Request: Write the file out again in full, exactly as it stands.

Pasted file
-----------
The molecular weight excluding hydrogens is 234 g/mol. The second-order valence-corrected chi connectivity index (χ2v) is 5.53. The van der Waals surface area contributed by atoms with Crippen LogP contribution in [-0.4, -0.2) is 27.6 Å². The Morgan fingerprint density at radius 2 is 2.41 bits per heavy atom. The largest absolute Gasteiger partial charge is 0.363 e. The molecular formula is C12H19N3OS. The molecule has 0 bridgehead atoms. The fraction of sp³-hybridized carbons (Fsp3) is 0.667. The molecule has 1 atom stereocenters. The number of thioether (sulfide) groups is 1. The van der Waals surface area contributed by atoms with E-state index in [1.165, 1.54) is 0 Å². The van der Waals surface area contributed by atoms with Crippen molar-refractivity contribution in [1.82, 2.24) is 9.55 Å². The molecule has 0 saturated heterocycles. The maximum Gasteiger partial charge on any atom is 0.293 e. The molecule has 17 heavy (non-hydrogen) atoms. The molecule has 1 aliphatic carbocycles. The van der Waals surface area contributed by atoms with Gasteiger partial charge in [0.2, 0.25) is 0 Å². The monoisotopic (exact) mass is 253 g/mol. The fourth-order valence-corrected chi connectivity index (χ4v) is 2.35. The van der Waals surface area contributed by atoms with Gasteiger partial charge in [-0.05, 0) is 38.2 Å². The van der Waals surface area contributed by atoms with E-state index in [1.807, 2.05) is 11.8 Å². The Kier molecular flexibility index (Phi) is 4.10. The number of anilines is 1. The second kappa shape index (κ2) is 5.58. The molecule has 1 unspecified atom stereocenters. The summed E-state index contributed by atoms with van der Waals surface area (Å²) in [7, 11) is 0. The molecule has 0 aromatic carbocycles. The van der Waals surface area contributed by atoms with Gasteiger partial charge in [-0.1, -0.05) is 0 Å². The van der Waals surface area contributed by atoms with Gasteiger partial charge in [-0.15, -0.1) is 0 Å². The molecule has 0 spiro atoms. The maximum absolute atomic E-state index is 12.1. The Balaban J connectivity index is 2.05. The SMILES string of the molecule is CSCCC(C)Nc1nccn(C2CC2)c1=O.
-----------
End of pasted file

The molecular weight excluding hydrogens is 234 g/mol. The second-order valence-corrected chi connectivity index (χ2v) is 5.53. The van der Waals surface area contributed by atoms with Crippen LogP contribution in [-0.4, -0.2) is 27.6 Å². The Morgan fingerprint density at radius 2 is 2.41 bits per heavy atom. The largest absolute Gasteiger partial charge is 0.363 e. The molecular formula is C12H19N3OS. The molecule has 0 bridgehead atoms. The fraction of sp³-hybridized carbons (Fsp3) is 0.667. The molecule has 1 atom stereocenters. The number of thioether (sulfide) groups is 1. The van der Waals surface area contributed by atoms with E-state index in [1.165, 1.54) is 0 Å². The van der Waals surface area contributed by atoms with Crippen molar-refractivity contribution in [1.82, 2.24) is 9.55 Å². The molecule has 0 saturated heterocycles. The maximum Gasteiger partial charge on any atom is 0.293 e. The molecule has 17 heavy (non-hydrogen) atoms. The molecule has 1 aliphatic carbocycles. The van der Waals surface area contributed by atoms with Gasteiger partial charge in [0.2, 0.25) is 0 Å². The monoisotopic (exact) mass is 253 g/mol. The fourth-order valence-corrected chi connectivity index (χ4v) is 2.35. The van der Waals surface area contributed by atoms with Gasteiger partial charge in [-0.05, 0) is 38.2 Å². The van der Waals surface area contributed by atoms with E-state index in [1.807, 2.05) is 11.8 Å². The Kier molecular flexibility index (Phi) is 4.10. The number of anilines is 1. The second kappa shape index (κ2) is 5.58. The molecule has 1 unspecified atom stereocenters. The summed E-state index contributed by atoms with van der Waals surface area (Å²) in [7, 11) is 0. The molecule has 0 aromatic carbocycles. The van der Waals surface area contributed by atoms with Gasteiger partial charge in [-0.1, -0.05) is 0 Å². The van der Waals surface area contributed by atoms with Gasteiger partial charge in [-0.15, -0.1) is 0 Å². The molecule has 0 spiro atoms. The maximum absolute atomic E-state index is 12.1. The Balaban J connectivity index is 2.05. The SMILES string of the molecule is CSCCC(C)Nc1nccn(C2CC2)c1=O.